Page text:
|Poplar Park||Tower Hamlets|
Poplar Recreation Ground was laid out on a site that contained the former burial ground and almshouses of the East India Company merchants, which dates from the C17th. After the Company's property transferred to the Crown in 1858, the almshouses were demolished and the site was laid out as a public park by the Metropolitan Board of Works. It was opened to the public in 1867.
The information shown above was correct at the time of the last update 01/09/2011
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Memorial Garden, Poplar Park, September 2011. Photo: S Williams
Click photo to enlarge.
Poplar Recreation Ground was laid out on the former burial ground and almshouses of the East India Company merchants by the Metropolitan Board of Works, and opened to the public in 1867. The East India Company's Hospital or Almshouses were initially established on Poplar High Street in 1628 to provide for disabled seamen of the Company, whose Poplar Chapel, now St Matthias Church (q.v.) was built here by 1654. The Almshouses were rebuilt in 1798-1806 as separate groups of buildings north and south of a rectilinear open space. Founded in 1600, the East India Company established its shipyard at Blackwall to the south, and this led to the growth of the small hamlet of Poplar particularly when the West and East India Docks were built in the early C19th. East India Dock Road was built between 1806-12 and public buildings, shops and houses were built along Poplar High Street. In 1858 the East India Company property was transferred to the Crown and in 1866 Poplar Chapel was consecrated as the new parish church of St Matthias. The East India Company almshouses to the north of the church were demolished in 1866 and the site laid out as Poplar Recreation Ground, now renamed Poplar Park.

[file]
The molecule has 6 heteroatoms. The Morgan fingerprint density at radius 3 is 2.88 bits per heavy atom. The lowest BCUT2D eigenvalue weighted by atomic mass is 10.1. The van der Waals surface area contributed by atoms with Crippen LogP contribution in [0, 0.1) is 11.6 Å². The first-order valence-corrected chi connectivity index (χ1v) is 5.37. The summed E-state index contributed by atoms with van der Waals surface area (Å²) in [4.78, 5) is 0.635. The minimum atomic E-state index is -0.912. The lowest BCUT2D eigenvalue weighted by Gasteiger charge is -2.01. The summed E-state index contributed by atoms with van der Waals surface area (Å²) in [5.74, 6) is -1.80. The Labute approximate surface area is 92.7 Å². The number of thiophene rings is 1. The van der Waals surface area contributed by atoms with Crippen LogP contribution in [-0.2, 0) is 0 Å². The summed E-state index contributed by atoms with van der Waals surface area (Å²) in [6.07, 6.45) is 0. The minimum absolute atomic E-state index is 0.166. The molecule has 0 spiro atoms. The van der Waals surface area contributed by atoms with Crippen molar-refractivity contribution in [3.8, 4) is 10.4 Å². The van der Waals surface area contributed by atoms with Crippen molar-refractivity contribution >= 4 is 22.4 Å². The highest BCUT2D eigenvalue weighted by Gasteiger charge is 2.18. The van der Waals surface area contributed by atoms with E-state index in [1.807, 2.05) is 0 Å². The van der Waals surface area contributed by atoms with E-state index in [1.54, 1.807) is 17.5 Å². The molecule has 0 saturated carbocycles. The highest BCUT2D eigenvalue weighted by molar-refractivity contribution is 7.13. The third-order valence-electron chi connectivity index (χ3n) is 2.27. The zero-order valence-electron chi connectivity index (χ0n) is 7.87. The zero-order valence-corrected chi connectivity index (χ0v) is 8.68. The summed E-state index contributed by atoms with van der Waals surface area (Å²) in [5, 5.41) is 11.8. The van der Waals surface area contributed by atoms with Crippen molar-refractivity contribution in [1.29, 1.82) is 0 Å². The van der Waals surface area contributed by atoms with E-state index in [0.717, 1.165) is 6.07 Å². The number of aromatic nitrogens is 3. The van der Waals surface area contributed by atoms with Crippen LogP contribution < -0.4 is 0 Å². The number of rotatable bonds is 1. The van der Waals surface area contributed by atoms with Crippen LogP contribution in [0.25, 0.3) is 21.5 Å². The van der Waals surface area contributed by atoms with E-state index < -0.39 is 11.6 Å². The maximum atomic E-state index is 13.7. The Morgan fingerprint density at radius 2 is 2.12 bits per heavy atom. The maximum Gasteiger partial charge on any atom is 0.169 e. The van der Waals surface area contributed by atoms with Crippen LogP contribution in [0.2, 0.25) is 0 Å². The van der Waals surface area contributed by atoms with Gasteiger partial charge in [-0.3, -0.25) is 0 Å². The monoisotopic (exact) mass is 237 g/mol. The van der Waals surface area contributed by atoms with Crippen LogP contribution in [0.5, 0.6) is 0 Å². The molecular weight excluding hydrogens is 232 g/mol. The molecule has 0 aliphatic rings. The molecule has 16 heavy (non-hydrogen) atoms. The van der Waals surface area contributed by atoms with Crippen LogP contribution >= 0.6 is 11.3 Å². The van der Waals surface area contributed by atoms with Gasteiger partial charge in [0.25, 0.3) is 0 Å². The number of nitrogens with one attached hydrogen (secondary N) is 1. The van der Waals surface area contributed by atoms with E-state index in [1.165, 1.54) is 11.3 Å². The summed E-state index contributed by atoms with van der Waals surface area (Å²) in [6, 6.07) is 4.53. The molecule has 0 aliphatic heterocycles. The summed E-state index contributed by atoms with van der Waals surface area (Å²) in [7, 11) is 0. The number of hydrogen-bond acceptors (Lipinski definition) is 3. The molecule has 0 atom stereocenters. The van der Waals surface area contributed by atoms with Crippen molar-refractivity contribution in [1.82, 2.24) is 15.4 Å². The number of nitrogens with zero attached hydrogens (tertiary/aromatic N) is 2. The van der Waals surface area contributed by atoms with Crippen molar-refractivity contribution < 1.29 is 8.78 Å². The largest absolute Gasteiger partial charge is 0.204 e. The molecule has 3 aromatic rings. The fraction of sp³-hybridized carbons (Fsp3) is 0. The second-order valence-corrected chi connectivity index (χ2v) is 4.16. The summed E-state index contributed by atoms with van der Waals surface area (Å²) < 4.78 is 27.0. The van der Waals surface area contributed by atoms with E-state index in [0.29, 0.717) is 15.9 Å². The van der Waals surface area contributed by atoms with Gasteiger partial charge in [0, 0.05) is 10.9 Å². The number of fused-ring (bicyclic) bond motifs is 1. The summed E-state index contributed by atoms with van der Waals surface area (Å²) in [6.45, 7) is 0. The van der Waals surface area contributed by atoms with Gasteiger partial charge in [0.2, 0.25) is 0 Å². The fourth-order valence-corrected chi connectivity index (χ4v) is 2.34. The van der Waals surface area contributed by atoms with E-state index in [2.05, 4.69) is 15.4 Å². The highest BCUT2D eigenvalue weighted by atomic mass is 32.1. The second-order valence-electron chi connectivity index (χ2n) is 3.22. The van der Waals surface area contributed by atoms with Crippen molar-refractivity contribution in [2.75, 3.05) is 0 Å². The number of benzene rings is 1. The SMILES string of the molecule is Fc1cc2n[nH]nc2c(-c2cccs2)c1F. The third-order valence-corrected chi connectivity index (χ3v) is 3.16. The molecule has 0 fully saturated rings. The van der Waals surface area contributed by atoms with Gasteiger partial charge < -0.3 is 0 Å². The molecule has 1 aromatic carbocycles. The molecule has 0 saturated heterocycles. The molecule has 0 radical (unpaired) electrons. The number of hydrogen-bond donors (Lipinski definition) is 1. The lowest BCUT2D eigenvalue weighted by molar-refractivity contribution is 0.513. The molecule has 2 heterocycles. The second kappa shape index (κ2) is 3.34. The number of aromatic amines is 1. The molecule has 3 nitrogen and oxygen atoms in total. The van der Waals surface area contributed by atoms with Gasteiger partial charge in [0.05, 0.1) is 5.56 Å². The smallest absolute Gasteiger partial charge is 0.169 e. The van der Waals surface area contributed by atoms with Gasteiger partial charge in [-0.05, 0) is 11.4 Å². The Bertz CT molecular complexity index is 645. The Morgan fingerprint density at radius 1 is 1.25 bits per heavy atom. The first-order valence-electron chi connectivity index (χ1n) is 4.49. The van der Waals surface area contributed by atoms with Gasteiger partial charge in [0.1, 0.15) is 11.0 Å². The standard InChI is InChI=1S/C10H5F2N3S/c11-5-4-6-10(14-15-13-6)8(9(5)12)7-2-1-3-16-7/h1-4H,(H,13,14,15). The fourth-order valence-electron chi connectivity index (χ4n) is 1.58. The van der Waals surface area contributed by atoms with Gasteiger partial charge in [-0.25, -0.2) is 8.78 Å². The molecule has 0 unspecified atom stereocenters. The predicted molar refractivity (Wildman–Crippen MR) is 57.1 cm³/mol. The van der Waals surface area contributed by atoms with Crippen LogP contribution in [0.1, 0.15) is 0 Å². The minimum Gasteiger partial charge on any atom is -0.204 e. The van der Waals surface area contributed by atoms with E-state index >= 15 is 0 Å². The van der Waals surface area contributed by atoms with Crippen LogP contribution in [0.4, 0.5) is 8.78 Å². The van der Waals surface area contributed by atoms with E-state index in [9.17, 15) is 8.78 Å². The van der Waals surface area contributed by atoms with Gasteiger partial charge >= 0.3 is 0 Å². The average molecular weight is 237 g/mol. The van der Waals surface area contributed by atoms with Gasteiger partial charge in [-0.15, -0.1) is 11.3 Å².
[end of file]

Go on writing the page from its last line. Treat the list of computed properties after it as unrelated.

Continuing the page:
Adjacent to the park is St Matthias Church (q.v.), and Harold Clunn, writing in 1950, remarked that 'the church...is surrounded by four acres of lawns and shrubberies, including tennis courts and greens'. There was a Bowling Green added in 1910 and a putting green in 1954. Near the main entrance on East India Dock Road is a Memorial to 18 children killed at an LCC school in Upper North Street by a German bomb on 13 June 1917, erected by public subscription. There are various areas of ornamental planting, lawns and perimeter shrubs with good variety of plants, and numerous mature trees throughout, largely plane. Near the Memorial by the entrance from East India Dock Road is a formal planted area with a railed central circular bed surrounded by wooden seats in a paved area (some York stone/some brick/some paving slabs) with raised beds forming the outer circle. The park has its original stone gate piers on East India Dock Road, and old iron railings around the perimeter on three sides.
Harold Clunn, the Face of London (c1950); Bancroft Library, Clippings; LBTH 'St Matthias Church Poplar Conservation Area Character Appraisal', 2007